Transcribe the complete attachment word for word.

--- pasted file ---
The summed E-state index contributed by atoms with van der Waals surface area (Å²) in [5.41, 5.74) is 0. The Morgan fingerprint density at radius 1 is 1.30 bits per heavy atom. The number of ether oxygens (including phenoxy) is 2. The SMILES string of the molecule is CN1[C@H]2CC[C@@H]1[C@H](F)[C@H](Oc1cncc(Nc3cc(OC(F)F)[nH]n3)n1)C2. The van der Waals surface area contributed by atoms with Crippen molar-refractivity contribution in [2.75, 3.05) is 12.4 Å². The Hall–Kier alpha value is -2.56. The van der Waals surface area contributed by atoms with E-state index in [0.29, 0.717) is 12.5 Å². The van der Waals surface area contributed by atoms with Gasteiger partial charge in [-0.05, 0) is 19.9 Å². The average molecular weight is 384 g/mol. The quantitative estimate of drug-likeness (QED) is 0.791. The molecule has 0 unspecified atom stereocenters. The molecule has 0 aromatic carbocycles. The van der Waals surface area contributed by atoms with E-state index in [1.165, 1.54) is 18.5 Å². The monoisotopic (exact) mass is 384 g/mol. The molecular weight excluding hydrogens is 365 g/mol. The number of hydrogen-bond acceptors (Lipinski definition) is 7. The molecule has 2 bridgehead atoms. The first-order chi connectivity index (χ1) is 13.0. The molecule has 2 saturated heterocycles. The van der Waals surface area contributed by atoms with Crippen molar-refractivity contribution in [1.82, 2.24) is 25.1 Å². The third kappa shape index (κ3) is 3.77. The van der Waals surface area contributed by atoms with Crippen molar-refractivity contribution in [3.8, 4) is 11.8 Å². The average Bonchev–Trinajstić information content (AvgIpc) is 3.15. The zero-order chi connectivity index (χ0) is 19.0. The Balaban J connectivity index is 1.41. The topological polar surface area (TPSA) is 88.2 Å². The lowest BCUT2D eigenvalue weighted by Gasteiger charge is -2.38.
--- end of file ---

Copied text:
The summed E-state index contributed by atoms with van der Waals surface area (Å²) in [5.41, 5.74) is 0. The Morgan fingerprint density at radius 1 is 1.30 bits per heavy atom. The number of ether oxygens (including phenoxy) is 2. The SMILES string of the molecule is CN1[C@H]2CC[C@@H]1[C@H](F)[C@H](Oc1cncc(Nc3cc(OC(F)F)[nH]n3)n1)C2. The van der Waals surface area contributed by atoms with Crippen molar-refractivity contribution in [2.75, 3.05) is 12.4 Å². The Hall–Kier alpha value is -2.56. The van der Waals surface area contributed by atoms with E-state index in [0.29, 0.717) is 12.5 Å². The van der Waals surface area contributed by atoms with Gasteiger partial charge in [-0.05, 0) is 19.9 Å². The average molecular weight is 384 g/mol. The quantitative estimate of drug-likeness (QED) is 0.791. The molecule has 0 unspecified atom stereocenters. The molecule has 0 aromatic carbocycles. The van der Waals surface area contributed by atoms with E-state index in [1.165, 1.54) is 18.5 Å². The monoisotopic (exact) mass is 384 g/mol. The molecular weight excluding hydrogens is 365 g/mol. The number of hydrogen-bond acceptors (Lipinski definition) is 7. The molecule has 2 bridgehead atoms. The first-order chi connectivity index (χ1) is 13.0. The molecule has 2 saturated heterocycles. The van der Waals surface area contributed by atoms with Crippen molar-refractivity contribution in [1.82, 2.24) is 25.1 Å². The third kappa shape index (κ3) is 3.77. The van der Waals surface area contributed by atoms with Crippen molar-refractivity contribution in [3.8, 4) is 11.8 Å². The average Bonchev–Trinajstić information content (AvgIpc) is 3.15. The zero-order chi connectivity index (χ0) is 19.0. The Balaban J connectivity index is 1.41. The topological polar surface area (TPSA) is 88.2 Å². The lowest BCUT2D eigenvalue weighted by Gasteiger charge is -2.38.